- Associated Press - Thursday, September 1, 2016

DENVER (AP) - A man who testified as a DNA expert in the Casey Anthony trial in Florida and helped overturn the murder conviction of a Colorado man wasn’t allowed to testify at a trial in Denver this week after being discredited, Denver prosecutors said Thursday.

The Denver District Attorney’s Office said Judge Brian Whitney barred Richard Eikelenboom from testifying at a sex assault trial after he admitted he had no direct DNA extraction or analysis experience, that his lab was not accredited in the United States, that he failed basic proficiency tests in 2011 and 2012 and that he admitted he was “self-trained” in running DNA profiles.

“I appreciate Judge Whitney recognizing that Mr. Eikelenboom’s opinions about DNA have no basis in science and that he was not qualified to testify as an expert,” District Attorney Mitch Morrissey said in a statement.

Eikelenboom could not be reached to comment because his phone rang unanswered and did not accept messages.

But he told KMGH-TV (https://bit.ly/2bNynpP) that he has been accredited in the Netherlands and received U.S. accreditation on Monday by the American Society of Crime Lab Directors the same day he was questioned by the prosecutor.

“I would not get that if I was not a solid scientist,” he said.

Eikelenboom was called to testify in the trial of two men who were convicted Wednesday of sexually assaulting a 22-year-old woman in 2013. He told KMGH-TV that the defense lawyers were not well prepared and the prosecutor questioning him did not allow him fully answer questions.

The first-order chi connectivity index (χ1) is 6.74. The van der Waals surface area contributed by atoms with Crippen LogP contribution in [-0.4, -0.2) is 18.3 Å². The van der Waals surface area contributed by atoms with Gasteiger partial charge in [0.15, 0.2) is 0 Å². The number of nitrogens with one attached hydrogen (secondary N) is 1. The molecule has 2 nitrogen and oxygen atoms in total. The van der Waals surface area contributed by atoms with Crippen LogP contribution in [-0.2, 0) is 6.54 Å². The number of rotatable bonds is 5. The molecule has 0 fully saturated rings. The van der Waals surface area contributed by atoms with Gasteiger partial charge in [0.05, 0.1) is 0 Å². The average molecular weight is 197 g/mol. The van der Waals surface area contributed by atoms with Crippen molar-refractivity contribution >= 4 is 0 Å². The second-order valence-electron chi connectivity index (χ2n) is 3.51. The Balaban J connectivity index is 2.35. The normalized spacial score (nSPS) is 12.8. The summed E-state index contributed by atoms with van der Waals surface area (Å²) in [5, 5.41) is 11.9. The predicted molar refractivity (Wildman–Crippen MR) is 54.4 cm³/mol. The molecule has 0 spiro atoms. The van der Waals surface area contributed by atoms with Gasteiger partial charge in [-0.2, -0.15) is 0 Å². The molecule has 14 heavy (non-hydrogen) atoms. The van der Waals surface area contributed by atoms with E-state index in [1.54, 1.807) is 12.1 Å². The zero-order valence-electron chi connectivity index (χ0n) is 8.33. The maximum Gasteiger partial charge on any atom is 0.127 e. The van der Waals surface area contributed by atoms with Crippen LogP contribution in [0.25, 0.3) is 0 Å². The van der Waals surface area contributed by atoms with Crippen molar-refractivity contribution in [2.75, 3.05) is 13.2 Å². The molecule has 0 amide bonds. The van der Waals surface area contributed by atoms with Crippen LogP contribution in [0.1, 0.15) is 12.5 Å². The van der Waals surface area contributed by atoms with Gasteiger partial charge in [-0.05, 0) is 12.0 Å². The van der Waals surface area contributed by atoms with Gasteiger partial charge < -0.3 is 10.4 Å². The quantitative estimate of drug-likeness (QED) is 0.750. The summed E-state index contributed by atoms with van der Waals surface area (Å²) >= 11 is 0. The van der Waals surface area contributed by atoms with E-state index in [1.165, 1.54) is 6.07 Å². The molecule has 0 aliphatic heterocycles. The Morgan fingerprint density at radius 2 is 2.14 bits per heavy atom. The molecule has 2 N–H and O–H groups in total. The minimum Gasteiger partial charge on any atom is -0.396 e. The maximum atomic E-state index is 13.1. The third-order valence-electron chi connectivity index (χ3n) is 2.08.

The ruling isn’t expected to affect previous cases, but experts say it could make it harder for Eikelenboom to be qualified as an expert in other trials.

“It’s going to be an issue that will haunt him for quite some time,” said Dan Krane, a DNA expert at Wright State University in Dayton, Ohio.

Eikelenboom’s DNA tests helped overturn the conviction and life sentence of Timothy Masters in the 1987 slaying of Peggy Hettrick in Fort Collins.

Masters, freed in January 2008, was the first person in Colorado released from prison because of DNA evidence. Hettrick’s slaying remains unsolved.

Masters’ attorney, David Lane, said it is not unusual for the competence of expert witnesses to be questioned.

“The district attorney said there was no evidence,” Lane said. “The DNA expert confirmed what the district attorney said. It wasn’t critical, but it was very important.”

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